Unlike many of its competitors, contract electronics manufacturer Via-systems Group Inc. has established its business by offering a full range of electromechanical services to telecom and datacom customers.
"What differentiates us from others players in the sector is that we focus on the entire enclosure and what's inside it," said James M. Mills, chairman and chief executive of Viasystems, pointing to the company's fabrication, assembly, testing, and shipping services.
That approach has proved successful, in terms both of growth and customer satisfaction, according to analysts. And much of that growth can be attributed to Viasystems' acquisition strategy, which supports its push for vertical integration.
"Viasystems' vertical integration helps them lock in customers early on by presenting them with a clear competitive advantage," said Herve Francois, an analyst at Credit Suisse First Boston in New York. "One way that Viasystems gets around the competition is by providing one-stop shopping. The advantage is particularly clear for those customers dealing with the large explosion in the telecom segment."
The St. Louis-based company's third-quarter 2000 revenue was well ahead of the 20% to 25% growth rates that CEMs on average have been achieving, analysts said. Viasystems' third-quarter revenue increased 72% over the same period in 1999, and 13% sequentially.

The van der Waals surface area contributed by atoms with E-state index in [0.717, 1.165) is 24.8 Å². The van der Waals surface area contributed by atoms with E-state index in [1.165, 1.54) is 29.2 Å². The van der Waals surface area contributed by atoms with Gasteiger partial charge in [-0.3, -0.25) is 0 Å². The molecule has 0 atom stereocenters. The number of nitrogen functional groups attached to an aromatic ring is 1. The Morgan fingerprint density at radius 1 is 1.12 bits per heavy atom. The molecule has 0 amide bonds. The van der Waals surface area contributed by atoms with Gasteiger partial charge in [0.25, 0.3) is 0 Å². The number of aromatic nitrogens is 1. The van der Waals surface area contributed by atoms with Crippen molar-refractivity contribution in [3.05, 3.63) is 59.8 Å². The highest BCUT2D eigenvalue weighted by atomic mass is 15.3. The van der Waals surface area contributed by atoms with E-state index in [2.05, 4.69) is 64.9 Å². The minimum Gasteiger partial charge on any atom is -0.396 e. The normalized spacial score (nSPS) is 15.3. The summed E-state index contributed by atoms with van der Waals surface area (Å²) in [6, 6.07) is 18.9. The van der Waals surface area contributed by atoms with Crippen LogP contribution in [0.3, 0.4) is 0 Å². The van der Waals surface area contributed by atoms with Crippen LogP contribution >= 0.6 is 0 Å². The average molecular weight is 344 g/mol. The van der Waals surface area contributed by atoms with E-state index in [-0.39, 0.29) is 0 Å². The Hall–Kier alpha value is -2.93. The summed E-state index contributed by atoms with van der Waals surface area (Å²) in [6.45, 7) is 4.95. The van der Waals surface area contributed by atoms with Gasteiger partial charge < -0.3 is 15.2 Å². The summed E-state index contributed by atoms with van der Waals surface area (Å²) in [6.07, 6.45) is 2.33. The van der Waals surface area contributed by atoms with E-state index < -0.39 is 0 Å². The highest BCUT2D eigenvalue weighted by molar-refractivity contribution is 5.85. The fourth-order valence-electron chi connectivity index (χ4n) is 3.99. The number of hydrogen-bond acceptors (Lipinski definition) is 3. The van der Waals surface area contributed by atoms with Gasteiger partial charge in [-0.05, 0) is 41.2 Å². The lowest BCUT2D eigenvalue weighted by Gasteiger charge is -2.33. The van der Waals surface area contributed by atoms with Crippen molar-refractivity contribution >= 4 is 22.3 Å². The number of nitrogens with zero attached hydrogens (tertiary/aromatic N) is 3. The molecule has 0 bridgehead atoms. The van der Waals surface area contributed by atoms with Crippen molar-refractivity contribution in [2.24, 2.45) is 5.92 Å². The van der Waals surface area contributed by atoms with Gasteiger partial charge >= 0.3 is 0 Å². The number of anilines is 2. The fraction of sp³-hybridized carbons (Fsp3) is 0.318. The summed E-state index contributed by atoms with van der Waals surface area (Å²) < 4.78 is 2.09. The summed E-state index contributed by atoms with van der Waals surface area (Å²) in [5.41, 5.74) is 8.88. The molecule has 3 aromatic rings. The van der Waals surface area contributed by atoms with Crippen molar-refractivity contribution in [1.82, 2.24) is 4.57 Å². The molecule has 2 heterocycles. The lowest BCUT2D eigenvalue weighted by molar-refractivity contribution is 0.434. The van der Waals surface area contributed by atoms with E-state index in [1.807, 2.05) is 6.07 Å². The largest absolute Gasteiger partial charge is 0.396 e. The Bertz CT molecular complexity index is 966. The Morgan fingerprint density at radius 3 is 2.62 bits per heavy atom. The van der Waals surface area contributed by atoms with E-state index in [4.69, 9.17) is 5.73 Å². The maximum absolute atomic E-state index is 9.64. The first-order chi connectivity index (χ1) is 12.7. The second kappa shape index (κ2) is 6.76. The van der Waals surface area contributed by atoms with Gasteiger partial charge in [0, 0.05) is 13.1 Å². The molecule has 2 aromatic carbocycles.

"About half of our growth was organic and half was through acquisition," Mills said. "We see that [acquisitions] will be an ongoing way of life for our company as OEMs outsource and sell assets for electromechanical assembly."
Viasystems' two most recent acquisitions have allowed it to extend its reach both technologically and geographically. Later this quarter, the company will complete its acquisition last year of privately owned Accutec, Oak Creek, Wis.
"The Accutec acquisition gives us a more complete platform for our business," said Tim Conlon, Viasystems' president and chief operating officer. "Although we already fabricate metal products and assemble enclosures in several sites in Europe and Asia, we don't have a fab in the United States. This gives us a huge capacity for metal products, particularly for large enclosures."
Viasystems last October bought Lucent Technologies Inc.'s Global Provisioning Center in Rouen, France. The Rouen plant, with 450 employees, provides assembly, test, and repair of printed-circuit boards, and has developed expertise in manufacturing telecom networking equipment.
The company in October also acquired Laughlin-Wilt Group Inc., a Beaverton, Ore., CEM that is expected to generate about $105 million in sales.
In July, Viasystems expanded its manufacturing services further into China with the construction of a 150,000-sq.-ft. plant in Shanghai. And in coming months, the company plans to further extend its enclosure manufacturing capabilities in the United States to both coasts.
Given all the acquisition activity, Via-systems' biggest challenge in the period ahead will be managing growth in a healthy way, according to Credit Suisse's Francois.
"The opportunities in the marketplace are so hugely endless that the pie is large enough for everyone to benefit from telecom outsourcing," Francois said. "However, Viasystems has to go ahead and do an efficient job of integrating their new acquisitions from 2000, as well as those they are planning for this year."